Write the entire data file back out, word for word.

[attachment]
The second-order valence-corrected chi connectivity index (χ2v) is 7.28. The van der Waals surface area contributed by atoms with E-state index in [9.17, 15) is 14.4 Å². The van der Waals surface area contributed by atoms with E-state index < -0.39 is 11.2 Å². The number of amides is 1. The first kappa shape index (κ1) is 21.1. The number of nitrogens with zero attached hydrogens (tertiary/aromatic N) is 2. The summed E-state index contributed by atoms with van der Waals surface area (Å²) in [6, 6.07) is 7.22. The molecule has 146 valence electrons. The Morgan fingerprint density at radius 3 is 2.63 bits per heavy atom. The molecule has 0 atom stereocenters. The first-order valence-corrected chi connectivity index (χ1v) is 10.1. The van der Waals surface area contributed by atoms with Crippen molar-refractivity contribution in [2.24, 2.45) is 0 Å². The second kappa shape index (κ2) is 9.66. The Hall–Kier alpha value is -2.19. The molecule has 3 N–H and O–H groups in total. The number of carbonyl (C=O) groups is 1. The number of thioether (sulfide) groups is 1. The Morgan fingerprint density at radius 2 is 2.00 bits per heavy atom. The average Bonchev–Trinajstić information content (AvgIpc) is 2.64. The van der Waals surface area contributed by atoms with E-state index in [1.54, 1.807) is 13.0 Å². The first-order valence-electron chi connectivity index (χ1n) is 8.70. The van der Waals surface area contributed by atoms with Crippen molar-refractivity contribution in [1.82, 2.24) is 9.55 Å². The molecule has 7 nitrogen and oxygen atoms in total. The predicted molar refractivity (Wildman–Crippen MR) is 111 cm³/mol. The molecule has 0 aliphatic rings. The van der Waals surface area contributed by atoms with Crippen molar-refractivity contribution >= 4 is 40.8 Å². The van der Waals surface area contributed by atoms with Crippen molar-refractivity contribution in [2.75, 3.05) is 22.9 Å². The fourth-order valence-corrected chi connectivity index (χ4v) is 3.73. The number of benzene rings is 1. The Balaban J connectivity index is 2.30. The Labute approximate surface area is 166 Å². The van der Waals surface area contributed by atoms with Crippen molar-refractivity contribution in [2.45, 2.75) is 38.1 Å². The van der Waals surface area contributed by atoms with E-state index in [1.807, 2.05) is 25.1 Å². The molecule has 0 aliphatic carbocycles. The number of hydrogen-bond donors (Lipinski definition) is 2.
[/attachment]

The second-order valence-corrected chi connectivity index (χ2v) is 7.28. The van der Waals surface area contributed by atoms with E-state index in [9.17, 15) is 14.4 Å². The van der Waals surface area contributed by atoms with E-state index < -0.39 is 11.2 Å². The number of amides is 1. The first kappa shape index (κ1) is 21.1. The number of nitrogens with zero attached hydrogens (tertiary/aromatic N) is 2. The summed E-state index contributed by atoms with van der Waals surface area (Å²) in [6, 6.07) is 7.22. The molecule has 146 valence electrons. The Morgan fingerprint density at radius 3 is 2.63 bits per heavy atom. The molecule has 0 atom stereocenters. The first-order valence-corrected chi connectivity index (χ1v) is 10.1. The van der Waals surface area contributed by atoms with Crippen molar-refractivity contribution in [2.24, 2.45) is 0 Å². The second kappa shape index (κ2) is 9.66. The Hall–Kier alpha value is -2.19. The molecule has 3 N–H and O–H groups in total. The number of carbonyl (C=O) groups is 1. The number of thioether (sulfide) groups is 1. The Morgan fingerprint density at radius 2 is 2.00 bits per heavy atom. The average Bonchev–Trinajstić information content (AvgIpc) is 2.64. The van der Waals surface area contributed by atoms with E-state index in [1.54, 1.807) is 13.0 Å². The first-order valence-electron chi connectivity index (χ1n) is 8.70. The van der Waals surface area contributed by atoms with Crippen molar-refractivity contribution in [1.82, 2.24) is 9.55 Å². The molecule has 7 nitrogen and oxygen atoms in total. The predicted molar refractivity (Wildman–Crippen MR) is 111 cm³/mol. The molecule has 0 aliphatic rings. The van der Waals surface area contributed by atoms with Crippen molar-refractivity contribution >= 4 is 40.8 Å². The van der Waals surface area contributed by atoms with Crippen molar-refractivity contribution in [2.75, 3.05) is 22.9 Å². The fourth-order valence-corrected chi connectivity index (χ4v) is 3.73. The number of benzene rings is 1. The Balaban J connectivity index is 2.30. The Labute approximate surface area is 166 Å². The van der Waals surface area contributed by atoms with Crippen molar-refractivity contribution in [2.45, 2.75) is 38.1 Å². The van der Waals surface area contributed by atoms with E-state index in [1.807, 2.05) is 25.1 Å². The molecule has 0 aliphatic carbocycles. The number of hydrogen-bond donors (Lipinski definition) is 2.